Thursday, February 19, 2015

Active listening for angry kids

As adults it may be easy to discount the emotions of children. After all our problems are much larger and more complex than theirs. But to a child, not getting their favourite toy, going to bed early or losing a board game can be devastating. Too often we find ourselves responding to their problems with "adultisms" like,

"When will you ever?
"Don't be silly.
"I keep telling you.
"You know better than
"When will you grow up?
When will you learn?..." And others.

Responding like the above will leave a child feeling sad, confused, frustrated, shamed, or with thoughts of low self worth. This kind of talk can cause an argument or power struggle with you. Sometimes kids don't need to be fixed, rescued, lectured or saved. Sometimes they just need you to listen without judgement. They need to be an active listener.

What is does an active listener sound like?

Active listening may sound like this:

"You sound really angry right now,"
"You look very frustrated that you have to wait."
"Sometimes I'm afraid to go the dentist too.
"Sounds like your feeling left out?
"Are wanting to plan some special time with me today?"

Or a simple, "How can help you right now?"

Guessing at their feelings and thoughts may help direct the child misbehavior to deeper understanding of themselves.
Sometimes they are still too angry to hear your words and a "cool off time" may be needed for them or you or both before you can have this active listening talk.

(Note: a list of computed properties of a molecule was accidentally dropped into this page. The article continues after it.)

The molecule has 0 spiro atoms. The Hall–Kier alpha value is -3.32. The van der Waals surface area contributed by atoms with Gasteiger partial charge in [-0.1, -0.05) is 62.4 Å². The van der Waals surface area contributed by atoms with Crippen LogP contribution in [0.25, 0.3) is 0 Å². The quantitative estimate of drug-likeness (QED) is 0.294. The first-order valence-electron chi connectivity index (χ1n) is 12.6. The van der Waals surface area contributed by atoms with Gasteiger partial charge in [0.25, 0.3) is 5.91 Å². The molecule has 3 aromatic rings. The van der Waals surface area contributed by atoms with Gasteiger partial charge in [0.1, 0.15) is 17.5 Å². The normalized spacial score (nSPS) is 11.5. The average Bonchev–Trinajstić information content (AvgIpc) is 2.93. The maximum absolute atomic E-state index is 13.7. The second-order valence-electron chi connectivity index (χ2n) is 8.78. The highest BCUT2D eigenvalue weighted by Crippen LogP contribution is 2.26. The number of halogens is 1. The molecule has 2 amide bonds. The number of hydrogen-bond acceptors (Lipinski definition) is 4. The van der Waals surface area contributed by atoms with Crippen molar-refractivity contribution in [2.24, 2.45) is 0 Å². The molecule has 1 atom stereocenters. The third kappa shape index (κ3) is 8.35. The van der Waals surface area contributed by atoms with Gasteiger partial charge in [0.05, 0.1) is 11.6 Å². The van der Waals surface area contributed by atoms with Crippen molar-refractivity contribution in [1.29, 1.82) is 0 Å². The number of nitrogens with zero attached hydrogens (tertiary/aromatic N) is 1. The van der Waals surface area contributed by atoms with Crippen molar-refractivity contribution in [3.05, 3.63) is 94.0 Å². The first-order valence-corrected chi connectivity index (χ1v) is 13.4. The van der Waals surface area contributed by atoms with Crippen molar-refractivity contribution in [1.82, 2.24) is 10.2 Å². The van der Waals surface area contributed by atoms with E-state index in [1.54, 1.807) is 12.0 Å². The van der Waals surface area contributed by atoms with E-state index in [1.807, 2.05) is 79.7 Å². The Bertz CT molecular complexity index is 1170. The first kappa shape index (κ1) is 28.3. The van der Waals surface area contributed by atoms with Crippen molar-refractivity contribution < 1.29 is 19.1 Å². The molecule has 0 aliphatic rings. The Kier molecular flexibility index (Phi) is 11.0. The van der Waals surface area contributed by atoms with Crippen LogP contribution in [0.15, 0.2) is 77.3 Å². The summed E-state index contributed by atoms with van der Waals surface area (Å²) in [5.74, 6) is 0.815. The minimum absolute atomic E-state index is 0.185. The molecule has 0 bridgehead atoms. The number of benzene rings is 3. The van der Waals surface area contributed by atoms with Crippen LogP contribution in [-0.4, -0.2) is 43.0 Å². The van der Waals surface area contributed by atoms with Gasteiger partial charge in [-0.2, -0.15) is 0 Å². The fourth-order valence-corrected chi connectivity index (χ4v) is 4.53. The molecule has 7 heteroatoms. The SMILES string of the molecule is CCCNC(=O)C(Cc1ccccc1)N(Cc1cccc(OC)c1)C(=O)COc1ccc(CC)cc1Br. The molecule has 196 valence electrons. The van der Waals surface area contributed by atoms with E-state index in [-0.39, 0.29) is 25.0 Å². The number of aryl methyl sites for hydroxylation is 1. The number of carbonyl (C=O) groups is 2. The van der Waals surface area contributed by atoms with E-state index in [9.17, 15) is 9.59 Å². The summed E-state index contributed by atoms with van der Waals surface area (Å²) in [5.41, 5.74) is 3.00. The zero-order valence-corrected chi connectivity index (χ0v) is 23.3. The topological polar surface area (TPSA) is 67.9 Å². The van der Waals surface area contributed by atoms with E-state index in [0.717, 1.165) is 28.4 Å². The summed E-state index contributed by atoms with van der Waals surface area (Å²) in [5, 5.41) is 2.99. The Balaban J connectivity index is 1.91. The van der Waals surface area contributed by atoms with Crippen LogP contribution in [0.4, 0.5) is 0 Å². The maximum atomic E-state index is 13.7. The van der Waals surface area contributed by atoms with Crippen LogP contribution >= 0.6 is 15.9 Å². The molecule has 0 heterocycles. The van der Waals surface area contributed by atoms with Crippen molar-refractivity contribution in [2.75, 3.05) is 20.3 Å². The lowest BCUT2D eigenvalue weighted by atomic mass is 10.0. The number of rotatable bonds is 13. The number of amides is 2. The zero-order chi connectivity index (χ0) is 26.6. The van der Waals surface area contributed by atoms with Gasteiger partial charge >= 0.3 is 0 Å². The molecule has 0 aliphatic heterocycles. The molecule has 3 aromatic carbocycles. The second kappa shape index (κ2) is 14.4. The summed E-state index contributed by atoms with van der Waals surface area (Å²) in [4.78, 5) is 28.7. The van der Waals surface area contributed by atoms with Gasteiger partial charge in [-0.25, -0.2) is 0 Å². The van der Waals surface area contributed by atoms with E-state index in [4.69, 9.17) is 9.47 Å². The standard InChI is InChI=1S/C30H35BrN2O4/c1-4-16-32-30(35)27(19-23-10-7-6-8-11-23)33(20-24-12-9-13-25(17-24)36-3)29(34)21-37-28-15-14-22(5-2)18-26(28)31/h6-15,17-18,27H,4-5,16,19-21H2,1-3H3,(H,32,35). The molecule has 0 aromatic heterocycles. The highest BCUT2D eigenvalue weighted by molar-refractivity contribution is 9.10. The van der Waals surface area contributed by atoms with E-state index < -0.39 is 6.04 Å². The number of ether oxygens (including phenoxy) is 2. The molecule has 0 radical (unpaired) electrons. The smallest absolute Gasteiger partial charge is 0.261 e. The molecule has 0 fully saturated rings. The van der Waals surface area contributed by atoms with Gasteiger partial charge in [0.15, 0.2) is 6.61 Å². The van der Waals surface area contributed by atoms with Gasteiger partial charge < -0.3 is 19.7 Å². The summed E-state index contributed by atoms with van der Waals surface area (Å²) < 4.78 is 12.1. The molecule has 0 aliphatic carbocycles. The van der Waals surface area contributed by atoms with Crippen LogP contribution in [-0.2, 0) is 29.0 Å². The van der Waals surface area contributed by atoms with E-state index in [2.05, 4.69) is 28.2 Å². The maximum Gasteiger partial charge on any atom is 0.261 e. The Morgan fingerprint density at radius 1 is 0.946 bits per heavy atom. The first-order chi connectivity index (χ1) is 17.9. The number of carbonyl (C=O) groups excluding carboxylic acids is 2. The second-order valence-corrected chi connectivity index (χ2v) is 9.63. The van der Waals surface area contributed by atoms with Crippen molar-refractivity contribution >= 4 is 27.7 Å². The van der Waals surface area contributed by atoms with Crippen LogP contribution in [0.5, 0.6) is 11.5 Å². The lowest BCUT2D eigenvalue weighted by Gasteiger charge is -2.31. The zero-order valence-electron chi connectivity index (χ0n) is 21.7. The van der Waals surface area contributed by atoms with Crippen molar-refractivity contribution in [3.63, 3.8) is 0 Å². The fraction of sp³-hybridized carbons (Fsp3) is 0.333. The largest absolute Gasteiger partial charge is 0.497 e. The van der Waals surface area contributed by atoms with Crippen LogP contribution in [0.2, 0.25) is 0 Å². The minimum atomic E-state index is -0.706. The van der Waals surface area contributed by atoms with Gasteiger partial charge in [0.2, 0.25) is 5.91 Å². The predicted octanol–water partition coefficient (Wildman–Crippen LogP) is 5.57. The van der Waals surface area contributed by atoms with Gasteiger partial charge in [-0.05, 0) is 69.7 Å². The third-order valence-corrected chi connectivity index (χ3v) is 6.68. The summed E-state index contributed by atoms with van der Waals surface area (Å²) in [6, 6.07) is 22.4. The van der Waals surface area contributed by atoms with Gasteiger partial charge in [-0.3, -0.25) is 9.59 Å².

Like adults children sometimes just need you to listen and understand. This kind of active listening will help your child learn about their feelings and help focus in what is important.

Some cool off ideas:

An angry box - a box they stand on where they are allowed to yell, cry jump or rant.
(Parents can use it too)

A large pillow or bed to scream in

Bop bag or punching clown

Playdough or clay can help release aggression too

Teaching yoga, meditation or just deep breathing exercises

Feeling charts to point to when words fail them.

Books like "hands are not for hurting"

Create an anger wheel when they are feeling good and discuss what options they want for cool off time.

My favourite cool off is a bath. When my oldest was angry he would take a bath and wash off his angry thoughts feelings emotions and see them go down the drain and dry off with a chance to start over in new skin. It worked a lot. Mostly bubbles and toys worked. :)

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